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Well, we are back from our trip to Jackson, MS. We were down there for the wedding of our friends Shaun and Mary Frances. It was a beautiful ceremony and reception, and we got some great pictures, despite a few roadblocks.

The trip down was fairly uneventful. We stayed with Summer’s parents Thursday night to get a head start on Friday morning. We managed to get all the way to Memphis by lunch time, and had some great BBQ in a hole-in-the-wall place in South Haven, MS. We managed to get to Jackson early enough to rest in the hotel for a bit. I discovered that though I had set two sets of dress clothes out, neither made its way into my bag. We went to the local Wal-Mart to get some replacements, then it was off to the rehearsal.

The rehearsal introduced us to our big roadblock. I was in the middle of setting up our big studio flash when the wedding director came up an informed us that we were not allowed to be in the sanctuary. Having done a few Catholic weddings, we were familiar with the restrictions on not being on the stage, so I figured she just meant that. After trying to clear the matter up, she literally meant we could not be in the entire auditorium, save for a balcony in the very back where they kept their A/V equipment.

I had read QBQ earlier in the day in the car, and experienced my first good question. The incorrect questions that were so tempting to ask flew into my mind: “Why are we being set up for failure?” “Why such a silly rule?”,etc. But, I realized that the right question really was “Ok, what can we do to succeed, given these restrictions?” Instead of moping, whining, and complaining, the right thing to do was to just practice using our best low-light settings and gear.

Thankfully, come the wedding day, everything worked out great. There was enough sunlight coming in that we were able to shoot at a max of ISO 1600 (our cameras can go higher – 6400 – but it looks horrible), and were even able to shoot a little higher than the widest aperture of 2.8 on our lenses (though 2.8 lets more light in, those types of lenses usually produce better images 1 stop below that, in this case f/4). Summer was able to sit in the audience as a guest (which technically we were – this was a pro-bono wedding for us) and got some great pictures, and I was able to hang out in the foyer and get some good close-ups until everyone had walked down the isle, and afterwards was able to get some good zoomed in shots from the balcony. Everything worked out great, it was just a little upsetting to have to learn of this restriction the night before the wedding (this is why we always go to rehearsals).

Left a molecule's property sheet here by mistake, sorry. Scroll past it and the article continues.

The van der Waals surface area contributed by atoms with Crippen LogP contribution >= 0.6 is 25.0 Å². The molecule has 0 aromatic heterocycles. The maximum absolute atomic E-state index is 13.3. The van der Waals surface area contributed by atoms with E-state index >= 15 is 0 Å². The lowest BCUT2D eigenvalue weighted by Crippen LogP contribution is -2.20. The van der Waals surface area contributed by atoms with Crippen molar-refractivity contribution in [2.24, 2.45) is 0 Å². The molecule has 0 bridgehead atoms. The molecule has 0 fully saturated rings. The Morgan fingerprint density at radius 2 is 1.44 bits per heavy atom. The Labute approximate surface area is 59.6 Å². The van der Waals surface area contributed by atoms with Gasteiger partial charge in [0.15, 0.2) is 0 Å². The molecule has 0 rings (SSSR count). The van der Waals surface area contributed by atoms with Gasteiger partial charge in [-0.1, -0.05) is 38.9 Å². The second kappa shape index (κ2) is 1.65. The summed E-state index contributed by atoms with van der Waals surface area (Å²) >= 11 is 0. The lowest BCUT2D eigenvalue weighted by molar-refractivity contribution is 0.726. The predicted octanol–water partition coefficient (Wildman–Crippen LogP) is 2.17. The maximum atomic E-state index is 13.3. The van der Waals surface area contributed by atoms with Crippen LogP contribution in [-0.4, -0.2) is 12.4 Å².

Sunday we packed up and headed home. We stopped to worship in a little town between Jackson and Memphis, and though it is always good to visit little congregations, it reminded us once again why we are so glad to be a part of Eastside. When we got back in the car, we realized that I had left our pillows, including Summer’s nice body-contouring pregnancy pillow, at the hotel, a whole 90 miles South. So, we went all the way back, grabbed the pillows, and proceeded to try to eat at Chick-fil-a, only to make the second dumb mistake of the day of forgetting that they were closed on Sundays.

We finally made it North, though we had to make a quick stop in South Haven, where I had discovered there was a Shipley Do-Nuts (a mostly Houston, TX chain) – we had to stop and get a half dozen. We finally made it back to the Fleeners around 10, and got up this morning around 5 so I could get to work on time.

It was a crazy, fast weekend, but it was fun, and we are so glad we were able to be part of Shaun and Mary Frances’ special day.

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